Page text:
NTPC To Move Ahead on Separate Renewable Energy Arm

NTPC To Move Ahead on Separate Renewable Energy Arm

Wire agency PTI reports that NTPC Limited has received a ‘go ahead’ from the Niti Aayog and Department of Investment and Public Asset Management (DIPAM) to set up a wholly-owned company for its renewable energy business. The move formalises NTPC’s plans in the renewable space.

For many observers, a massive shift by the largest power generator in the country, has been considered a key to the achievement of renewable energy targets and growth of the sector, as the public sector NTPC has the funds, expertise, and familiarity to negotiate the issues that have been a stumbling block for many private sector developers.

As the biggest thermal power generator, NTPC is also uniquely positioned to create space for renewable energy by taking an appropriate call on old thermal power plants, as they near their normal end of life cycle.

NTPC will incorporate the planned wholly-owned subsidiary under the provisions of the Companies Act, 2013. That will also mean a sharper focus on renewables, with its own CEO and targets now. In doing this, NTPC moves on a  path already taken by a key private sector player, Tata Power, which has also gone the subsidiary route for a whole hearted focus on renewable energy. Tata power has already declared its intention to stay away from fresh thermal power development.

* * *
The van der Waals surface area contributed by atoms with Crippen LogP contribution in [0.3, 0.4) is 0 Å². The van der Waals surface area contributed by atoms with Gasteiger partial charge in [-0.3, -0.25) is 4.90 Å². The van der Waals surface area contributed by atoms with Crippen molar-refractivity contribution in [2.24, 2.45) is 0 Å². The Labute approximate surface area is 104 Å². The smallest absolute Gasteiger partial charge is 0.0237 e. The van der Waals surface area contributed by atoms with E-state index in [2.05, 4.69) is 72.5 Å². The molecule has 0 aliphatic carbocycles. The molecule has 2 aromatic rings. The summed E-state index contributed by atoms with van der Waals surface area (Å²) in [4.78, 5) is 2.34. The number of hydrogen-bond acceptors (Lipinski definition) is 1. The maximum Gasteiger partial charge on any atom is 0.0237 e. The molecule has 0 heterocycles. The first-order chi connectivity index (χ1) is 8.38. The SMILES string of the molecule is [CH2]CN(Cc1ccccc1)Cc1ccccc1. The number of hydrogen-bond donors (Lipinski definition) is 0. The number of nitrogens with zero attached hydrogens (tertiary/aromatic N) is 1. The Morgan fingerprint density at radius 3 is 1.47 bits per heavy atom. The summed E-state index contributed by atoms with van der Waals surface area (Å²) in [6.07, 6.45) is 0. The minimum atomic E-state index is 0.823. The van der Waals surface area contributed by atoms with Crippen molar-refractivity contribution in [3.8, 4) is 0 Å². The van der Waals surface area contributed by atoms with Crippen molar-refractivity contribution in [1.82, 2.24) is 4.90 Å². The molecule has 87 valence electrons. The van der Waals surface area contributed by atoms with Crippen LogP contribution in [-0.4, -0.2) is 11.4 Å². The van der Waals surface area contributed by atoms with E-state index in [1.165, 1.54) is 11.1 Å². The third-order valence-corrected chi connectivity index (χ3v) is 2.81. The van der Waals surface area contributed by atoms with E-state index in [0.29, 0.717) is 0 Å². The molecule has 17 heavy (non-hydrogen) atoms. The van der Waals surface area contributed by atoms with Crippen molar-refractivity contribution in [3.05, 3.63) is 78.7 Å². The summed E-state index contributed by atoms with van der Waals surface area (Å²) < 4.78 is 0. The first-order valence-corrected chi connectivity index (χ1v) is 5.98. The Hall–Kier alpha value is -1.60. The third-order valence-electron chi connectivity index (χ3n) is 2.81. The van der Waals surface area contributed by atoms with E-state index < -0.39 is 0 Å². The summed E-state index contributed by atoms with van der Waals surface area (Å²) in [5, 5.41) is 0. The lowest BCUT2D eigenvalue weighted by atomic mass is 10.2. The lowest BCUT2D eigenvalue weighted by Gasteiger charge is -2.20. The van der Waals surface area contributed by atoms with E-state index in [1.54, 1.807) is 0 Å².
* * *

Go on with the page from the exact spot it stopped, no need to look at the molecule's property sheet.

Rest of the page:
The publicly listed NTPC currently has a  total installed power generation capacity of 62.9 GW, with 70 Power stations  at a group level comprising of 24 Coal, 7 combined cycle gas/liquid fuel plants, 1 hydro, 13 renewables along with 25 subsidiary & JV power stations.

The group has over 20 GW of capacity under construction, including 5 GW of renewable energy projects.

For  NTPC, the move was inevitable once it targeted generation of  nearly 30 per cent of its overall power capacity of 130 GW from renewable energy sources by 2032. In the more medium term, the firm hopes to develop 10 GW of solar capacity by 2025 itself.

For NTPC, the sharper focus would help, but challenges remain. As the  default final resort for power projects in trouble, especially where managed by other state owned entities, recent years have seen the firm take on a significant amount of capacity across thermal and  hydro for instance. These acquisitions can take time to  digest, even for a firm as large and experienced as NTPC in the power sector.

The form has also been a vehicle for a roll out of infrastructure in the Ev space, with EV charging stations, besides a goal to be a major player in the storage space too. Add to that, its ambitions in the power distribution space, where it is keen on taking on the license for Delhi state, and you have a firm whose management literally has its hands full.

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Prasanna Singh

Prasanna has been a media professional for over 20 years. He is the Group Editor of Saur Energy International